Administrators declined to be interviewed on the record for this story. Their local union, the Clark County Association of School Administrators and Professional-Technical Employees, did not respond to multiple requests for comment on the new bullying policies.

One principal says, on background, that the new rules are “becoming an out-of-control issue,” but there appear to be few options for principals or other school staff: SB 504 is the law, and everyone affected has to respond.

The issue of bullying is not new. During hearings on the legislation, the father of Hailee Lamberth, a White Middle School student who they said committed suicide after bullying, testified for the bill. Other students told the Legislature that they were victims of bullying. Parents told the Legislature that their children were physically and emotional scarred by bullying that the previous law — which gave principals 10 days to investigate incidents — did not address.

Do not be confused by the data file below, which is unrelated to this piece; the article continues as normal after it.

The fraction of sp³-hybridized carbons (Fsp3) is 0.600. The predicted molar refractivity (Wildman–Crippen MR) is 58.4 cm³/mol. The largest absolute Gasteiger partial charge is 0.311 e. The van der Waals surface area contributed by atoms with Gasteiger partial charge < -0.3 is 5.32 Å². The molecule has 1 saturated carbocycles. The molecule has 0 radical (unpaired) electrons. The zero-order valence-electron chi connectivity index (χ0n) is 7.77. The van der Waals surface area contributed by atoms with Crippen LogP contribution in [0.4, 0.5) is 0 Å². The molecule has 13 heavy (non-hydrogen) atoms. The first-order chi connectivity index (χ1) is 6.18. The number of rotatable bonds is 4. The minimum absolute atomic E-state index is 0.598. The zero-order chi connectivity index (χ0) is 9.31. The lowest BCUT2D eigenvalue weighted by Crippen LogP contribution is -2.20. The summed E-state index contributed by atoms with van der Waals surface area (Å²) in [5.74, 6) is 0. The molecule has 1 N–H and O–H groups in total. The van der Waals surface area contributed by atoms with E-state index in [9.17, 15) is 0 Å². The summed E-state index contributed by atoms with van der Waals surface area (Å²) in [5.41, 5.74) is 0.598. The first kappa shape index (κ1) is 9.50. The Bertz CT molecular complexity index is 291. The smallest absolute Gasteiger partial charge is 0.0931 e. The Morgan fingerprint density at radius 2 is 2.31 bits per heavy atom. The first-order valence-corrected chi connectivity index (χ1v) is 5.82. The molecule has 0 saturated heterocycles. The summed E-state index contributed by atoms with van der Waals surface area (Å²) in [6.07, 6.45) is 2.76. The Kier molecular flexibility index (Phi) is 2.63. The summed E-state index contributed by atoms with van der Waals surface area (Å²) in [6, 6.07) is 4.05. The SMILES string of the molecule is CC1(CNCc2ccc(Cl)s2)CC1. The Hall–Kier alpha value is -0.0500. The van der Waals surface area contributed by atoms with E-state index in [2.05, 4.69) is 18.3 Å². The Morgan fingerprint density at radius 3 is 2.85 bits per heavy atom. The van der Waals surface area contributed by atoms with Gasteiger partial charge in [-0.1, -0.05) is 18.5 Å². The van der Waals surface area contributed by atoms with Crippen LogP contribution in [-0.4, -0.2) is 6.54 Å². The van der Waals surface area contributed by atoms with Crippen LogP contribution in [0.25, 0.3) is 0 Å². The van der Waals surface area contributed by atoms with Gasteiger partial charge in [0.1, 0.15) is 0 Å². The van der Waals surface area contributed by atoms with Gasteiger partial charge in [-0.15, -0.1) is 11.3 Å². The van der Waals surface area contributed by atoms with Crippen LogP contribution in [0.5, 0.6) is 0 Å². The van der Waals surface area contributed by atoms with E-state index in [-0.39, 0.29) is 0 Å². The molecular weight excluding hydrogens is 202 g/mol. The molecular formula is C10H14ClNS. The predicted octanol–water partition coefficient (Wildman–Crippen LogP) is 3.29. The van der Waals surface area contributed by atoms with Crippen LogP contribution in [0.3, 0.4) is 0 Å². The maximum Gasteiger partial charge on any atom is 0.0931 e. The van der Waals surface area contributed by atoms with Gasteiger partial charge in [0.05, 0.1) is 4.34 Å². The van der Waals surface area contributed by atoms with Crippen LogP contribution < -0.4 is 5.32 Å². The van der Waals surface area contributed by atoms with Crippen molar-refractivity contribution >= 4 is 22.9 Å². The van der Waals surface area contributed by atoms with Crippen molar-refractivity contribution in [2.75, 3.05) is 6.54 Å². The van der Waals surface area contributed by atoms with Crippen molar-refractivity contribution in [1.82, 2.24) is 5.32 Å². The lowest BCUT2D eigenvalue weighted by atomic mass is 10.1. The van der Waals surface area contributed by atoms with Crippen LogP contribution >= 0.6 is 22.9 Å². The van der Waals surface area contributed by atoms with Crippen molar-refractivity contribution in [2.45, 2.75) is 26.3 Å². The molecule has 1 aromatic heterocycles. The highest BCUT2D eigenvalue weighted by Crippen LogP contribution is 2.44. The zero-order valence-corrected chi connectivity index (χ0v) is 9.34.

In the 2013-2014 school year, the district reported 2,286 incidents of bullying, 2,284 of which were confirmed after an investigation, according to the last complete year available from the annual Nevada Report Card of schools. There were 3,189 confirmed bullying incidents statewide. In that same year, the incidents led to 391 cases of suspension or expulsion from district schools, 725 suspensions or expulsions statewide.